I participated in panel discussion or students and alumni of Shippensburg University last week. It wasn’t the first time I’ve been asked to participate in a career development event, but it was the first time that I had an opportunity to speak to students and alumni about being involved in the community.
I’ve always had some level of community involvement, but it’s only been in the past few years that I’ve come to realize that being involved in the community, whether as a business owner or as an employee, is tremendously important for many reasons. Serving represents an opportunity to give back, to expand your personal and professional network, to take on a leadership role, to expand your horizons and to provide additional visibility for your business.
Whether your passion is a literacy program, community theater or economic development, working as a volunteer or as a board member can be a great outlet for that passion. Donating a few hours each month gives you an opportunity to work for a cause in which you believe. It gives you an opportunity to work next to other individuals who share that passion. It also helps those in the community understand that you and your company are actively engaged in giving back. Most of us have benefitted from a helping hand along the way, whether it’s a friend of the family, a member of a fraternal organization or someone from your alma mater.
One of the great benefits of volunteer work is you’ll have an opportunity to work side by side with people of different backgrounds, skills levels, work experience and disciplines. You can gain visibility or yourself and for your firm in the process. One of the by products of meeting such a disparate group of people is that you’ll have the opportunity to build your personal and professional networks.
Whether you’ve been working or 30 days or for 30 years, working for a community cause gives you an opportunity to share your leadership and management skills. You can build these skills whether you’re organizing a community shred day, leading a committee, serving on the board of directors of a local chamber of commerce, or the PTO of your child’s school.
Working with a non-profit can also allow you an opportunity to expand your horizons. While you vocation may be accounting, working for a non-profit can afford you an opportunity to work outside your niche. Looking for a chance to hone your marketing skills? Join the marketing committee. You may get a chance to learn more about email marketing, help design brochures, or speak at a Rotary or Lions Club about why they should support your casue.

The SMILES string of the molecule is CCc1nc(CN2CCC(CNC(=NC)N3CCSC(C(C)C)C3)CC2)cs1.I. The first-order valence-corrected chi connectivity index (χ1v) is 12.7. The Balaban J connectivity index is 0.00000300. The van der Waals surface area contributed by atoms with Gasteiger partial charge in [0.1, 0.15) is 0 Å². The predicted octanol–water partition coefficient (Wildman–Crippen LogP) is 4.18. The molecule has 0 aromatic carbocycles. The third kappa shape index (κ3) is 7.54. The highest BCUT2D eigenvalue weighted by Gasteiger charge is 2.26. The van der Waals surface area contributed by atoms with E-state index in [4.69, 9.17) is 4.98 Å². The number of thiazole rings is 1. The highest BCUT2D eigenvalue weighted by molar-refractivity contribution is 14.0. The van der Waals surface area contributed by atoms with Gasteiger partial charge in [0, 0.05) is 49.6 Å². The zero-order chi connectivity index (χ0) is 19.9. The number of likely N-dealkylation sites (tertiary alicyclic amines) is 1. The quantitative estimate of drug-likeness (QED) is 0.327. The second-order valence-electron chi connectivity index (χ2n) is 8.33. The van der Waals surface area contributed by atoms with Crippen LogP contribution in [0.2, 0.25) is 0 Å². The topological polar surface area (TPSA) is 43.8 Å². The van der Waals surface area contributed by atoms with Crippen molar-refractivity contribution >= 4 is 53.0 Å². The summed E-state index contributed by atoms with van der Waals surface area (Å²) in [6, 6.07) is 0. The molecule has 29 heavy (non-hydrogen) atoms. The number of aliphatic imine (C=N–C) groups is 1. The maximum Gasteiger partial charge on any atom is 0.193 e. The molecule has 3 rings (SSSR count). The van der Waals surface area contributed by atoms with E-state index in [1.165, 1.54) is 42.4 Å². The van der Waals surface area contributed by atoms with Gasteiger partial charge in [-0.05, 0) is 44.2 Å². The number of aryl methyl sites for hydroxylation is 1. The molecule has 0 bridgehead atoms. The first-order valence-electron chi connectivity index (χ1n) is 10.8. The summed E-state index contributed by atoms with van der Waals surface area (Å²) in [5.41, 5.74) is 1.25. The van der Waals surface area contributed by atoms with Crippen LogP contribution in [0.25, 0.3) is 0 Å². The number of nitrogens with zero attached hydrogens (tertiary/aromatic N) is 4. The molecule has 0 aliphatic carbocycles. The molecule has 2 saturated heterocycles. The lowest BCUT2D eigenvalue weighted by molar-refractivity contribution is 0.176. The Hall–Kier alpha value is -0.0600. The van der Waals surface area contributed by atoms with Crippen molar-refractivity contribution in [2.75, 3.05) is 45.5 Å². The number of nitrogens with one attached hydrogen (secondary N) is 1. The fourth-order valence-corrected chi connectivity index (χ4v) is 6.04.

Finally, associating yourself with a good cause is good for you and your business. Your company may choose to do some joint marketing or sponsorship with your volunteer organization or it may provide support for an annual campaign.
I had an opportunity to serve on the United Way of Franklin County (UWFC) board for a year. (I had to resign to take a new position in a different area.) My service on other community boards was the reason I was asked to join. I didn’t know it at the time, but UWFC is one of the most sought after board opportunities in the area. My old company is a supporter of the organization, so joining the board was a win/win/win for me, my firm and for the United Way. As a board newcomer, I had an opportunity to serve on the allocations and the marketing committees, so I was able to jump in and contribute right away.
Whether you’re a graduating college senior, a seasoned executive, or a mid-career manager, civic engagement brings value to you, your company and your community. While it’s great to be asked, don’t wait for an invitation. Most non-profits are understaffed and under-resourced, so they’re probably not sitting by the phone waiting for your call.
Most communities have leadership programs that help prepare individuals to serve on volunteer boards. These programs are often affiliated with chambers of commerce, so if you’re having trouble connecting for volunteer opportunities, give your local chamber of commerce a call.
Edward D. Warren is a sales and marketing executive with over 25 years of sales, sales management, coaching, networking and executive leadership experience. Ed is Director of Practice Growth at PBMares. Connect with Ed on LinkedIn.